Understanding generational differences in financial literacy in Hmong immigrant families

Catherine A. Solheim, Pa Nhia D. Yang

Research output: Contribution to journalArticlepeer-review

1 Scopus citations

Abstract

The purpose of this study was to describe financial literacy in two-generation Hmong immigrant families. Interviews with 7 pairs of parents and their young adult children provided evidence that families were adapting to the U.S. economic system while maintaining important cultural values and practices. Hmong parents prioritized traditional values and practices of sharing resources, living simply, saving regularly, and avoiding debt. Young adult children were more inclined to spend than save, use credit to satisfy wants, and articulate American values of independence, individualism, and personal happiness. Generational gaps have the potential to create conflict within Hmong families as they adapt to the complex U.S. economic environment. This study highlights the importance of considering the influences of culture, acculturation, and the immigrant experience in developing financial literacy.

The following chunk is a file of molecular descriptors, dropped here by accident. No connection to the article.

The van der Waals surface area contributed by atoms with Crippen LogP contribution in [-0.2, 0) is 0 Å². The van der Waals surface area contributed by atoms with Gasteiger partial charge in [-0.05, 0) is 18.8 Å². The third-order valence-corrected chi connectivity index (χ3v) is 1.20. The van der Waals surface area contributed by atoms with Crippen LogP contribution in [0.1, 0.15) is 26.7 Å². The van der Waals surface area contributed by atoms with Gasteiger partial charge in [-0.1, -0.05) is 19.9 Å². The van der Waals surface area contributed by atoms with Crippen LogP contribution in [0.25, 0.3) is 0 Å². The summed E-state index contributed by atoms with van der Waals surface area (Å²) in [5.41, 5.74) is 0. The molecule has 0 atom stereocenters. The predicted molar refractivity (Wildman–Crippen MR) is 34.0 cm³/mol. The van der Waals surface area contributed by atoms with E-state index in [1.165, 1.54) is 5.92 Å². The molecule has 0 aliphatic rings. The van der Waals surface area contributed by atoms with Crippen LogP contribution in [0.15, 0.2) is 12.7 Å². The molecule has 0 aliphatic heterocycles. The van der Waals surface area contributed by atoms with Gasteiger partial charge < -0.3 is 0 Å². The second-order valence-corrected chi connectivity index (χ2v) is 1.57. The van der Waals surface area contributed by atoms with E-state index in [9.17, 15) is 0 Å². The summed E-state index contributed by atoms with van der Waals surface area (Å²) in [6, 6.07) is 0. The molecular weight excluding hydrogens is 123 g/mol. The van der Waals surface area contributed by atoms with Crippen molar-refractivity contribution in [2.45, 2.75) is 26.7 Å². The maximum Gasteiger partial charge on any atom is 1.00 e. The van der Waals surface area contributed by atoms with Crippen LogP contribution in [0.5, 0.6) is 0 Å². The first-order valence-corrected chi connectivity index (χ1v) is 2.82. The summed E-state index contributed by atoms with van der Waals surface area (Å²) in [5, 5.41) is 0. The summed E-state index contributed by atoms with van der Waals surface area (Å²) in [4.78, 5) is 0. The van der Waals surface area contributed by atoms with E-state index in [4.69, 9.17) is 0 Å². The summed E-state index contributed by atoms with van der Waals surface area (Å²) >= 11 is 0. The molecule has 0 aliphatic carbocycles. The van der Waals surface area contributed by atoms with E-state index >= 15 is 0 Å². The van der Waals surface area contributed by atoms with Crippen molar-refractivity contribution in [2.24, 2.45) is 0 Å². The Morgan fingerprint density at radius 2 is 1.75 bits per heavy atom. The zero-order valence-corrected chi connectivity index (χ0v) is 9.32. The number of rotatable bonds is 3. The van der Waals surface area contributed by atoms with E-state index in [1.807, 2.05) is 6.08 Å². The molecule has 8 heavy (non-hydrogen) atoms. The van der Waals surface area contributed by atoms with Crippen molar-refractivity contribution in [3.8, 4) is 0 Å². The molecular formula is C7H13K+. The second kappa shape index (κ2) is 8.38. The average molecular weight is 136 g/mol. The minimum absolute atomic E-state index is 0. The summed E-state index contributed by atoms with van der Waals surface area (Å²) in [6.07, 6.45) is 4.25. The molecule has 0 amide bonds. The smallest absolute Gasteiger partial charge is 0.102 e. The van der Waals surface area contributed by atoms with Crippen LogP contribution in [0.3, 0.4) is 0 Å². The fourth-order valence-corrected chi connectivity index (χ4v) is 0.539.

Original languageEnglish (US)
Pages (from-to)435-454
Number of pages20
JournalFamily and Consumer Sciences Research Journal
Volume38
Issue number4
DOIs
StatePublished - Jun 1 2010

Keywords

  • Acculturation
  • Culture
  • Generational gap
  • Hmong immigrant families

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